Eddie Hinkle


Hi Mark, Thanks for your post. I agree that Wordpress and PHP are linked together and as long as Wordpress is around, PHP will be around. It is relatively useful, especially it’s ease of use in shared servers. It’s unfortunate though, because I find the typed variables helpful in things like TypeScript and Swift. I would love for more web hosting to start building in more support for things like Node.js, Swift or Go. They have some great features that help building web applications easier and more safely, but it can be a large overhead to maintain them currently.

Thanks, Eddie

HI Heidi,

Thanks for your post. I agree with everything you said about PHP including “the ease of the language means that it is often poorly written.” I think the ease of the language is also one reason that PHP is used so much across the web. It has a relatively low maintenance burden because unlike many other languages pretty much all shared web hosting providers have PHP pre-configured so all you have to do is upload PHP files alongside your HTML files and it will just work for the most part. This is a big difference in comparison to languages like node.js or Go where you have to start the program running and then figure out how to keep it running 24/7.

Thanks, Eddie

Hi Miranda,

I enjoyed reading your post. I was happy to read as you wrote about Jesus’ knowledge of Judas’ betrayal. That is the prophecy I chose as the one that stuck out to me the most as well. I agree that “Jesus not only forgave his persecutors, but felt love for them.” I think we often think about Jesus’ pain on the cross but not his pain on the earth while he dealt with temptation, betrayal and more. Jesus dealt with a lot when he was on earth beyond just his final death on the cross. But thankfully, he didn’t avoid pain and discomfort and chose to love Judas and all other sinners, including us!



Hi Brooklyn, Thanks for your thoughtful post. I agree with you that I believe that Jesus is the messiah. For the purposes of this forum I took a bit of a different view. While I do believe that Jesus is the Messiah, I don’t believe there is logical proof of Jesus being the messiah. To an extent, sure, but I think there are several things missing. First is proof that the Bible verses themselves are true, which have been presupposed to be true in this course. Secondly, as this course pointed out, the Bible verses present a very convincing hypothesis test, however a hypothesis test is never 100%, instead it is all about probabilities. I think ultimately we agree though, I think God didn’t intend for there to be absolute or logical proof of Jesus as the Messiah because, as you mentioned, God desires faith. Faith is the foundation of our beliefs and thus God has always designed things to strength and encourage our faith but never to replace it with sheer logic.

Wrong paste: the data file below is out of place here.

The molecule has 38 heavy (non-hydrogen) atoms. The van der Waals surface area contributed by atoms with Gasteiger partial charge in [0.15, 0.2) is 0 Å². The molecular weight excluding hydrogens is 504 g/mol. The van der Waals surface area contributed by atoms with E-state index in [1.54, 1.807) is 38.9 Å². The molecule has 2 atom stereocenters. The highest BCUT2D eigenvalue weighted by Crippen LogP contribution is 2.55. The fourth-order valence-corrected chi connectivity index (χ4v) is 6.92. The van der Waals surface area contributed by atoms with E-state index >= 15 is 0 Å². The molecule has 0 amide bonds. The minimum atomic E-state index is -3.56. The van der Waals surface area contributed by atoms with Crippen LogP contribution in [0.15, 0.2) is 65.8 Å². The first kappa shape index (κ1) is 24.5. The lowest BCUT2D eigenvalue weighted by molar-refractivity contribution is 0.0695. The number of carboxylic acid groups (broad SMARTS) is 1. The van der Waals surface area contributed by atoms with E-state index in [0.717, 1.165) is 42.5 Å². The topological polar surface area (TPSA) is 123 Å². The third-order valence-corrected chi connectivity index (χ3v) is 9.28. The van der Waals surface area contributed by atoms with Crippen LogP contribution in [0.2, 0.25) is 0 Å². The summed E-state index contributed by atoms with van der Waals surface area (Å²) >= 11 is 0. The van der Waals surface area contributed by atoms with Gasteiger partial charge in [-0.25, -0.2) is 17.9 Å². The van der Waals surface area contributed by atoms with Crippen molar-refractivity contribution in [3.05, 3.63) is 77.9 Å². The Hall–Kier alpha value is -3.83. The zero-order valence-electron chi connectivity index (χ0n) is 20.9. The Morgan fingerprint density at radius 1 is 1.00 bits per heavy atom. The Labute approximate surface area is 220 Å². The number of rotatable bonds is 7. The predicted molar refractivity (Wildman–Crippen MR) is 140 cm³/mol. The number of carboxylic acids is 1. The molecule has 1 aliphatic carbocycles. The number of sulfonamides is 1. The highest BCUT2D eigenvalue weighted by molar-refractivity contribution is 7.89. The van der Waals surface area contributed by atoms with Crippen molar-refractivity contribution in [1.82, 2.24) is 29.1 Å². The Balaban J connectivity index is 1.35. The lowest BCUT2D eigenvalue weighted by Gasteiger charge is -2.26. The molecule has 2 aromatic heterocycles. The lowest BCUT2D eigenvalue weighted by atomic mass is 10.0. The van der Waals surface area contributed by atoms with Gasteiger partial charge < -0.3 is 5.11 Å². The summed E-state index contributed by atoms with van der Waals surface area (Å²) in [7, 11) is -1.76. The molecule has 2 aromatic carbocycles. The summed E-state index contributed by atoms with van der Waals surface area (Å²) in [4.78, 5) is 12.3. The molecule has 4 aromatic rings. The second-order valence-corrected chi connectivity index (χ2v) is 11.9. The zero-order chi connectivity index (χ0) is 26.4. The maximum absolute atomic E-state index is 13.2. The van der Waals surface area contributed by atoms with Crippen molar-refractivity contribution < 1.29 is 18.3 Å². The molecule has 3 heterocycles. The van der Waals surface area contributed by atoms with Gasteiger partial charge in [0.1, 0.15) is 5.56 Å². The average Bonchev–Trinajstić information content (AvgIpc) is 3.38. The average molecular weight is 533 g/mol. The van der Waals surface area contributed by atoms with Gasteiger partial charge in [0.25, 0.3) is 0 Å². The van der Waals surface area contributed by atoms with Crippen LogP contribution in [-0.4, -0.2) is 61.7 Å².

Thanks, Eddie

I think these verses are definitely evidence of Jesus being the Messiah, I also personally believe that Jesus is the Messiah. But the real question is whether or not there is absolute proof. To this, I would say no. My answer no has both a logical and a biblical basis.

The logical basis is around the hypothesis test discussed in the Discussion Board Forum 2 instructions. It mentions that to reject the hypothesis that Jesus is not the Messiah would require a level of significance 0.00000000000000001 and the smallest level of significance used in mathematical equations tends to be 0.01, which means that the hypothesis that Jesus is not the Messiah can definitely be rejected, but that means you have to think about what the level of significance means in hypothesis testing. The level of significance is “the probability with which we are willing to risk a type I error”. A type I error means that we reject the null hypothesis (Jesus is not the Messiah) when it is in fact true. This means it is only 0.00000000000000001 likely that Jesus is not the Messiah, but logically and mathematically there exists a small variable of chance that we could be rejecting the null hypothesis incorrectly.

The biblical basis for the fact that there is no absolute proof that Jesus is the Messiah comes from the fact that God requires faith. Hebrews 11:6 says “Now without faith it is impossible to please God, since the one who draws near to him must believe that he exists and that he rewards those who seek him” (CSB). and Hebrews 11:1 defines faith as “the reality of what is hoped for, the proof of what is not seen” (CSB). Which means in order for these verses in Hebrews to be true, God requires faith and faith requires us to place our hope in God. If we had absolute proof of Jesus being the Messiah faith would not be required.